Help meeeee!

She Had It First

Meet Chloe, my most recent addition to the Wall of Fame.

Meet Chloe - the latest addition to our Women With Bad Attitudes.

Meet Chloe – the latest addition to our Women With Bad Attitudes.

I have no idea what this lovely lady’s real name is.  Sadly she is one of the “instant relatives” so often found tossed into a box in an antique store.  (Let this be a lesson to always identify your photos!  Do you want to end up with your face in a box with a thousand other unknown faces 50 or 100 years from now, with strangers making up stories about who you were?)

For some reason, she just “told” me her name was Chloe … so now she is Chloe.

Chloe caught my eye because, well, she has the Attitude.  And an awesome blouse.  Oftentimes, an old photo will catch my eye simply because of the clothing.  Chloe caught my eye because she has both.  Take a good look at her.  She KNOWS you want that blouse.

One of the great things about scanning an old photo is the ease of enlarging it to see the details.  And the details of this blouse, or waist, are wonderful!  Each shoulder has a small, probably ¼” tuck, then working toward the collar, it looks like a vertical wavy line of whitework embroidery, then flowers with 5 petals – they almost appear to be individually sewn on – then 5 or 6 tiny pin tucks.  Vertically, down the center is ruffled lace decorated with fabric covered buttons.  Sort of makes the graceful high neck collar look a little boring with mere lace insertions and pin tucks.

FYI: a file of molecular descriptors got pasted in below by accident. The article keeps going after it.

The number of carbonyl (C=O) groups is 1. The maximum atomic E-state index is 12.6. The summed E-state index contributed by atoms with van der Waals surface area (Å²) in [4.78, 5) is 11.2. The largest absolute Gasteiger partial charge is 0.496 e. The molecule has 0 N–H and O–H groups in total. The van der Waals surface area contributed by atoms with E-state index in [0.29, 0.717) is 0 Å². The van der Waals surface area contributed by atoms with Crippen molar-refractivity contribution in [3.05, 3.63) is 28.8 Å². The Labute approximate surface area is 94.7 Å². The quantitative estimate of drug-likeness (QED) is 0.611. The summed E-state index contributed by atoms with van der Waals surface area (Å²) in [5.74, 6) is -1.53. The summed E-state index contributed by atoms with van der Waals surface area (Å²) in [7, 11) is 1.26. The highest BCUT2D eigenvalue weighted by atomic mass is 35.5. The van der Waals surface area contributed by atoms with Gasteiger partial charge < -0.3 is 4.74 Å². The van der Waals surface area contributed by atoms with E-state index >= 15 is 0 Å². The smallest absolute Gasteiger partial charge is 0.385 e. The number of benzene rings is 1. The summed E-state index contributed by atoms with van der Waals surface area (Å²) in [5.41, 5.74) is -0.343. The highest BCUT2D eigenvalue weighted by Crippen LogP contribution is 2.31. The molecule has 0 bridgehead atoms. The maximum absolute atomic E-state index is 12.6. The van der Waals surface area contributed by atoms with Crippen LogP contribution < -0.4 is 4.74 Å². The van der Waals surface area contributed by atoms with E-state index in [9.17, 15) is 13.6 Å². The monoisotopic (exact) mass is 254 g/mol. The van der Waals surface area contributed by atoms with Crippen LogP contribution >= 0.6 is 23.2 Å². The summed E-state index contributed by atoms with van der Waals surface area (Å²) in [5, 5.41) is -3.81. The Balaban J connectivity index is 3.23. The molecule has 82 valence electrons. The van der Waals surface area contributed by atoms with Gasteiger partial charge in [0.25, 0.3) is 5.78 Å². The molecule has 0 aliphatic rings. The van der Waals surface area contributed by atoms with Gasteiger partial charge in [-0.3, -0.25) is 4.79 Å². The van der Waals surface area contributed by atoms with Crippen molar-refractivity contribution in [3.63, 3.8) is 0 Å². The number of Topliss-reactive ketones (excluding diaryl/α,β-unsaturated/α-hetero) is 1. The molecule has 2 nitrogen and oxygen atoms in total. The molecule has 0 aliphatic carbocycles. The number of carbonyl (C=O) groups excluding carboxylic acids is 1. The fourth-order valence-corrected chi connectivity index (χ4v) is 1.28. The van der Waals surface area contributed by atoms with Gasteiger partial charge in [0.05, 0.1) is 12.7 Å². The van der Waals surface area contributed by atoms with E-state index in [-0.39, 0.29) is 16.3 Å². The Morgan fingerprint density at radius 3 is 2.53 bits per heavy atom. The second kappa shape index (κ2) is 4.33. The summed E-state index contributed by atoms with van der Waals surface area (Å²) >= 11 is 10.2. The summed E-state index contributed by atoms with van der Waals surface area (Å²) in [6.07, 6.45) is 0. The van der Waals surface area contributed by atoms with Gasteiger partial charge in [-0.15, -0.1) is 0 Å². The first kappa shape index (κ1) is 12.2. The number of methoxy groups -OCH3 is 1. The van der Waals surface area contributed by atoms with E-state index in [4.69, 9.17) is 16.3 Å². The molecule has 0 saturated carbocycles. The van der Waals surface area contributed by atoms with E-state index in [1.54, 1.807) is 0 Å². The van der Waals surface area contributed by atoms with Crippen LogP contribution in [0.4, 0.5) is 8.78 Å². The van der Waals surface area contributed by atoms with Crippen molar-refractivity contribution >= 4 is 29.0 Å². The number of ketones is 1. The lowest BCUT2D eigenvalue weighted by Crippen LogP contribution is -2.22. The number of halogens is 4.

Was the blouse a ready-made, or did she make it?  What was the occasion of the photo?  A graduation?  An engagement?  Whose picture is in the locket?

So feminine.  So romantic.  And Chloe owned and wore it when it wasn’t vintage!  Wouldn’t it be amazing to have a vintage blouse AND a photo of the original owner wearing it?  Those are so rare.

Of course now I wonder what her skirt looked like.

It’s kind of thought provoking to realize that the antique or vintage dress we may be fortunate enough to own today originally belonged to and was worn by someone so many years ago.  The original owners would probably be surprised to learn that many of us today are so appreciative of the style, beauty, workmanship of the clothing that was taken for granted as part of their lives.

Ahhh … so that’s explains Chloe’s attitude, “Remember, I had it first”.

Women With Bad Attitudes

I have a Wall of Fame.  Or maybe it’s the Wall of Infamy.  Here at the shop, the wall behind the counter is covered with hats, purses, bodices … and Women with Bad Attitudes.

How it came to be was purely accidental.  I had come across a modern decorative tile that depicted a Victorian woman giving the proverbial “look that could kill” with the inscription, “Everyone’s entitled to a hissy-fit now and then” and it just seemed to address my … shall we say, state of mind … at the time.  I hung the tile on the wall behind the counter.

She has ATTITUDE - "Patience"

She has ATTITUDE “Patience”

Not long after that, I added a wonderful hand-tinted photograph of a Victorian lady in a beautiful gold oval frame to my inventory.  Being too lazy to haul out the ladder and out of space near the floor to hang the photo, I put it on the wall behind the counter.  One day, I realized that the lady in the oval frame looked like she could have been the woman on my tile!  Evil stare and all.  I call them Patience and Mercy.